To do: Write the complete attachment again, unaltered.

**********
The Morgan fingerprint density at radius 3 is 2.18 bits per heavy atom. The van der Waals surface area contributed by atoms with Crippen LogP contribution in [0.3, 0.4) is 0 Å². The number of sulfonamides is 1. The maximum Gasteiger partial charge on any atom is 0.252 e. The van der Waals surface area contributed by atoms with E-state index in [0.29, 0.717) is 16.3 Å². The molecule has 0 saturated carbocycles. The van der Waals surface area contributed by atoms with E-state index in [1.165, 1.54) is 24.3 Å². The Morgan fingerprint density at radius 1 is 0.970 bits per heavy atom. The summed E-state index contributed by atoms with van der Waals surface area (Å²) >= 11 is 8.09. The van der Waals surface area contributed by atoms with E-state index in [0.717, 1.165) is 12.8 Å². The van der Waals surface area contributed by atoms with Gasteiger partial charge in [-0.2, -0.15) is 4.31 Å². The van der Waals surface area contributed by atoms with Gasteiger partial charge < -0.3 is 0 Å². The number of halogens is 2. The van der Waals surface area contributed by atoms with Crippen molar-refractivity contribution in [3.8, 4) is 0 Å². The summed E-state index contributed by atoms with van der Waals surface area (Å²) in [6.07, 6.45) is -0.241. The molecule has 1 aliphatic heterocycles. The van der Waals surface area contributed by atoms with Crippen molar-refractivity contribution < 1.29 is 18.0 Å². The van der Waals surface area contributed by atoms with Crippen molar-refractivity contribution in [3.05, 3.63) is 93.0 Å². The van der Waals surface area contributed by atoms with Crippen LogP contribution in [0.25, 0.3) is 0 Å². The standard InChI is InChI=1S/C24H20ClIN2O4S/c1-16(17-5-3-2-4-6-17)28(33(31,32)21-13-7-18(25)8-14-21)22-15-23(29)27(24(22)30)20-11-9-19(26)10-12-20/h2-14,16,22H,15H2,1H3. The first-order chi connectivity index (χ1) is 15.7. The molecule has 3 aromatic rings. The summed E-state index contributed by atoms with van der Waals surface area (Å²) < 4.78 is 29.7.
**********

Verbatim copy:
The Morgan fingerprint density at radius 3 is 2.18 bits per heavy atom. The van der Waals surface area contributed by atoms with Crippen LogP contribution in [0.3, 0.4) is 0 Å². The number of sulfonamides is 1. The maximum Gasteiger partial charge on any atom is 0.252 e. The van der Waals surface area contributed by atoms with E-state index in [0.29, 0.717) is 16.3 Å². The molecule has 0 saturated carbocycles. The van der Waals surface area contributed by atoms with E-state index in [1.165, 1.54) is 24.3 Å². The Morgan fingerprint density at radius 1 is 0.970 bits per heavy atom. The summed E-state index contributed by atoms with van der Waals surface area (Å²) >= 11 is 8.09. The van der Waals surface area contributed by atoms with E-state index in [0.717, 1.165) is 12.8 Å². The van der Waals surface area contributed by atoms with Gasteiger partial charge in [-0.2, -0.15) is 4.31 Å². The van der Waals surface area contributed by atoms with Gasteiger partial charge < -0.3 is 0 Å². The number of halogens is 2. The van der Waals surface area contributed by atoms with Crippen molar-refractivity contribution in [3.8, 4) is 0 Å². The summed E-state index contributed by atoms with van der Waals surface area (Å²) in [6.07, 6.45) is -0.241. The molecule has 1 aliphatic heterocycles. The van der Waals surface area contributed by atoms with Crippen molar-refractivity contribution < 1.29 is 18.0 Å². The van der Waals surface area contributed by atoms with Crippen molar-refractivity contribution in [3.05, 3.63) is 93.0 Å². The van der Waals surface area contributed by atoms with Crippen LogP contribution in [0.25, 0.3) is 0 Å². The standard InChI is InChI=1S/C24H20ClIN2O4S/c1-16(17-5-3-2-4-6-17)28(33(31,32)21-13-7-18(25)8-14-21)22-15-23(29)27(24(22)30)20-11-9-19(26)10-12-20/h2-14,16,22H,15H2,1H3. The first-order chi connectivity index (χ1) is 15.7. The molecule has 3 aromatic rings. The summed E-state index contributed by atoms with van der Waals surface area (Å²) < 4.78 is 29.7.